Last week, Walmart took another step forward on its innovation journey by announcing the company will be tracking customer facial expressions at the check-out to create an early alert system for staff to intercept unsatisfied customers.
While their intentions are honorable, I have to admit I chuckled at the thought of store managers dashing through the store at every sign of shopper stress, irritation or general unhappiness. If my memories of after-school grocery runs are any indication, the system will be electric! There was also some irony to the pivot, since they originally tested facial recognition to combat customer fraud, but somehow turned it around as a customer service tool.
But on a more serious note, I love the IoT application to customer research, and applaud Walmart for bringing innovation to an area of customer management that has lagged behind in shopper performance. Most retailers have customer experience at the top of their priority list, but the biggest innovation to come in the past few years has been the shift from touchpoints to shopper journeys, which has done little to solve for the widening gap between customer expectations and operational delivery.
Walmart’s advance is significant for 2 reasons.
First, it will push the envelope on linking observed customer experience to identifiable customers, so that Walmart can equate that customer’s experience with their shopping behavior and ultimately, their predicted spend. That’s a big step for a customer research industry that still uses representative samples and stated spend, and catches them up to their brethren in marketing and merchandising who already target customers on an individualized basis with personalized offers and communications. Walmart will link customer experience to customer profitability, and presumably, they will find means to personalize the delivery of experience on the basis of shopper behavior.
This arena of linking the operational cost of fixing problems to the lost revenue of dissatisfied customers is a territory that is largely unexplored, and most retailers still have customer experience buried in Operations. For all the talk of “unified customer experience”, few retailers are linking their customer experience investments directly to the revenue drivers of customer spend or merchandising profitability. And yet, the potential is huge.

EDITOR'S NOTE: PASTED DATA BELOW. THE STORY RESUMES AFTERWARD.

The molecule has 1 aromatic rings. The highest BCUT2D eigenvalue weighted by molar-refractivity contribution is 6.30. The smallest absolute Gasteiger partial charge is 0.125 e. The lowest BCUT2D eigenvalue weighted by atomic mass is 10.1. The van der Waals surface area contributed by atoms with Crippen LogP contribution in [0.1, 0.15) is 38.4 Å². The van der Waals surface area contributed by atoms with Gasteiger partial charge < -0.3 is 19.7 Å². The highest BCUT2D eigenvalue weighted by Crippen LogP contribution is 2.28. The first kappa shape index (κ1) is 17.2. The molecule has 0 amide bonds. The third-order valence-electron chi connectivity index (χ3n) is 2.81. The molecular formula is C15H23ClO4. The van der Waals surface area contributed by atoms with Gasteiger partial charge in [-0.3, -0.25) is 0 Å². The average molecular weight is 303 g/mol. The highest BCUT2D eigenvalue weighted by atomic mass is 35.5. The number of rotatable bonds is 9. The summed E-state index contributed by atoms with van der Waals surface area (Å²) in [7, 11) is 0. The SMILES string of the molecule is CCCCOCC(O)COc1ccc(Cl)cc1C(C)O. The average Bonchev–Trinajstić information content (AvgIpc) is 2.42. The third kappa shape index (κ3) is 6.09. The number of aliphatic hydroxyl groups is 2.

In 2015, LoyaltyOne fielded a Customer Experience Risk Study with Verde Group that determined that 16% of a typical retailer’s revenue is at risk due to negative customer experiences. Now Walmart will have ways to link specific negative experiences to their best customers, and quantify the cost of the friction in the system on a 1-to-1 level.
Secondly, I applaud Walmart for taking a positive step in the fight to keep shoppers in-store vs. online. The online advantage is the ability to track every visit, every click, right down to thumbprints and eyeballs on screen, with relatively little fear of privacy recriminations. Physical stores don’t have it so good, and Walmart will have to manage itself carefully not to overstep the personal privacy lines that then skews into creepiness. It won’t be easy to get customers on board, but as Facebook did with facial recognition tagging, consumers will ultimately accept innovations that enhance experience and remove friction. Online players have the advantage of traceability. Offline retailers have the advantage of humanizing brand experiences by focusing their staff on identifiable issues in real-time to remove customer friction.
The question that remains is whether Walmart is the right first mover in this space. Walmart has never been a high-touch retailer, and given their low cost history it wouldn’t be surprising if this tool kicks off a staff cost-cutting exercise.
In its 2012 patent filing, Walmart said that it can “be very expensive to maintain sufficient staff to provide great customer service. It can also be difficult to establish an appropriate staffing level that will provide proper customer service without excess staffing.” Walmart may do what it does best, increase efficiency. But If Walmart is able to navigate a tricky implementation, using this tool to erase friction in the in-store experience, bring a human touch to solving customer problems and personalize their operational efforts for their best and high potential customers, this newest innovation could be the start of something big in shaping shopper behavior. As Walmart roles out this tool, retailers should take notice how the company benefits and leverages the learnings to make changes to its shopper experience; aligning the efforts of operations, marketing and merchandising to drive shopper performance, one smile at a time.